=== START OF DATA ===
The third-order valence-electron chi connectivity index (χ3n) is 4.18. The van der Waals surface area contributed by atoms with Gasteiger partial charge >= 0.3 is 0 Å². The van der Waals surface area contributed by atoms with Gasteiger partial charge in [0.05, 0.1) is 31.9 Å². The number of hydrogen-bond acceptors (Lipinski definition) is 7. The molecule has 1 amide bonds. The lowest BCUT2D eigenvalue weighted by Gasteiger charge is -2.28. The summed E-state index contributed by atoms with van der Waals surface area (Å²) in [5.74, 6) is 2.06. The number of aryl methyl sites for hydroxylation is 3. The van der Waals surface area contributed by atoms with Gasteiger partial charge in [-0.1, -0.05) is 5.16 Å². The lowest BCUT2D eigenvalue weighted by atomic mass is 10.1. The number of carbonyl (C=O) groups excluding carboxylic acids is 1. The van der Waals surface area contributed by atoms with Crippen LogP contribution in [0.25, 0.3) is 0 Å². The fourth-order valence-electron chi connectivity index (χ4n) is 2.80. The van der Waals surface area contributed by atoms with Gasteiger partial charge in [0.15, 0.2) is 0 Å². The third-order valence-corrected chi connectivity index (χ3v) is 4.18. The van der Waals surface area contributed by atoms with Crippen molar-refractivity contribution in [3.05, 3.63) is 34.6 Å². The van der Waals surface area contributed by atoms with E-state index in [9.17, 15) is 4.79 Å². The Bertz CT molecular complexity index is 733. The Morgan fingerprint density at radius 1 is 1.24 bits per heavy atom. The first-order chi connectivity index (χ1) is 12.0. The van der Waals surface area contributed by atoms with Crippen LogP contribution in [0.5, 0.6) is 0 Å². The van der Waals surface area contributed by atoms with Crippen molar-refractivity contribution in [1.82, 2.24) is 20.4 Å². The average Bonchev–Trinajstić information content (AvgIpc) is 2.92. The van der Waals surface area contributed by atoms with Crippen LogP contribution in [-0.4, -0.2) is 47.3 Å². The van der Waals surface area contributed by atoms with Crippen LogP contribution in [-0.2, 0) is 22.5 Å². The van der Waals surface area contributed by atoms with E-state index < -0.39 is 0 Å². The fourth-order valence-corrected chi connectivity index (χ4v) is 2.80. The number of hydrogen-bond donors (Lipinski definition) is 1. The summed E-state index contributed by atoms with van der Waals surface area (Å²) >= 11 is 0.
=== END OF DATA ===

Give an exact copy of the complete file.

The third-order valence-electron chi connectivity index (χ3n) is 4.18. The van der Waals surface area contributed by atoms with Gasteiger partial charge >= 0.3 is 0 Å². The van der Waals surface area contributed by atoms with Gasteiger partial charge in [0.05, 0.1) is 31.9 Å². The number of hydrogen-bond acceptors (Lipinski definition) is 7. The molecule has 1 amide bonds. The lowest BCUT2D eigenvalue weighted by Gasteiger charge is -2.28. The summed E-state index contributed by atoms with van der Waals surface area (Å²) in [5.74, 6) is 2.06. The number of aryl methyl sites for hydroxylation is 3. The van der Waals surface area contributed by atoms with Gasteiger partial charge in [-0.1, -0.05) is 5.16 Å². The lowest BCUT2D eigenvalue weighted by atomic mass is 10.1. The number of carbonyl (C=O) groups excluding carboxylic acids is 1. The van der Waals surface area contributed by atoms with Crippen LogP contribution in [0.25, 0.3) is 0 Å². The fourth-order valence-electron chi connectivity index (χ4n) is 2.80. The van der Waals surface area contributed by atoms with Gasteiger partial charge in [0.15, 0.2) is 0 Å². The third-order valence-corrected chi connectivity index (χ3v) is 4.18. The van der Waals surface area contributed by atoms with Crippen molar-refractivity contribution in [3.05, 3.63) is 34.6 Å². The van der Waals surface area contributed by atoms with E-state index in [9.17, 15) is 4.79 Å². The Bertz CT molecular complexity index is 733. The Morgan fingerprint density at radius 1 is 1.24 bits per heavy atom. The first-order chi connectivity index (χ1) is 12.0. The van der Waals surface area contributed by atoms with Crippen LogP contribution in [0.5, 0.6) is 0 Å². The van der Waals surface area contributed by atoms with Crippen molar-refractivity contribution in [1.82, 2.24) is 20.4 Å². The average Bonchev–Trinajstić information content (AvgIpc) is 2.92. The van der Waals surface area contributed by atoms with Crippen LogP contribution in [-0.4, -0.2) is 47.3 Å². The van der Waals surface area contributed by atoms with Crippen LogP contribution in [-0.2, 0) is 22.5 Å². The van der Waals surface area contributed by atoms with E-state index < -0.39 is 0 Å². The fourth-order valence-corrected chi connectivity index (χ4v) is 2.80. The number of hydrogen-bond donors (Lipinski definition) is 1. The summed E-state index contributed by atoms with van der Waals surface area (Å²) >= 11 is 0.